Vanilla Forum (for brainstorming): We spoke of the Vanilla Forum in our site, and that is something we used ourself. We ran the Vanilla forum software on our own private servers, and with that, had a mailing list type option where we could login, read and post new ideas. This was particularly useful during the months when we were having exams at school, as it gave us the freedom to login and check progress at our own convenience; with the software taking care of managing all posts.
Pidgin Instant Messaging (for conferences): As we said earlier, at times, it was difficult to arrange physical meetings so we used the leverage of the online world. In hindsight, it helped us a lot, as we had conference logs through which we could search. It also helped Lars, who stays in Denmark, to collaborate with the rest of us. Our members used the Pidgin instant messaging client, which we have also covered on our site.
OpenOffice.org (for content editing): Content writing and editing was done using the open source office suite OpenOffice.org (we can't . So while we did do research, and edit content offline, but we also need to collaborate and share. We achieved this by using the Google Docs plugin for OpenOffice.org, which allowed us to directly upload and share documents with each other, without leaving the OpenOffice.org environment which we are comfortable with.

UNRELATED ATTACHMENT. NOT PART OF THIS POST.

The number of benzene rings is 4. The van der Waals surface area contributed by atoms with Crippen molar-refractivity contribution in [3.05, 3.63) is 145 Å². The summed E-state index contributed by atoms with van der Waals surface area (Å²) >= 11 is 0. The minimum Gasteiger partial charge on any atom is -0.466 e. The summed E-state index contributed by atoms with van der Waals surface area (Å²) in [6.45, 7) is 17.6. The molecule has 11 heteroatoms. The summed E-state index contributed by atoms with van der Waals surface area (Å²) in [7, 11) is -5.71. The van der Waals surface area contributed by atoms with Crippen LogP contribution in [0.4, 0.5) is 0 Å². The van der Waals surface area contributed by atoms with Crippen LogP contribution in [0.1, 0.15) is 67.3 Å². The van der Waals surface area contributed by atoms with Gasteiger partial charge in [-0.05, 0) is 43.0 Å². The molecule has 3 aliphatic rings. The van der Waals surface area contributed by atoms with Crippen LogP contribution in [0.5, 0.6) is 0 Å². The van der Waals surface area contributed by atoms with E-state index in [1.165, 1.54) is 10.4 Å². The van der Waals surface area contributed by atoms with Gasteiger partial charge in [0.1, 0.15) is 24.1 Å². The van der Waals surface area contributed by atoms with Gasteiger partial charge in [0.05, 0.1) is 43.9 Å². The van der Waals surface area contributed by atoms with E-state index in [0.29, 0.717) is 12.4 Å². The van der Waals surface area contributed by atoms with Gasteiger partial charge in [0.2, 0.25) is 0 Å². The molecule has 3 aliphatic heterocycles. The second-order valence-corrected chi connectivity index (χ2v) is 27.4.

GIMP (image editing): Most of the images on the site were editing using the open source image editor for most of the images used on this site.
Audacity (for podcasts): Podcasts used in our media section were recorded using Audacity; and online player used, called XSPF Player, is also an open source project.
...and of course, Mozilla Firefox for all our surfing needs.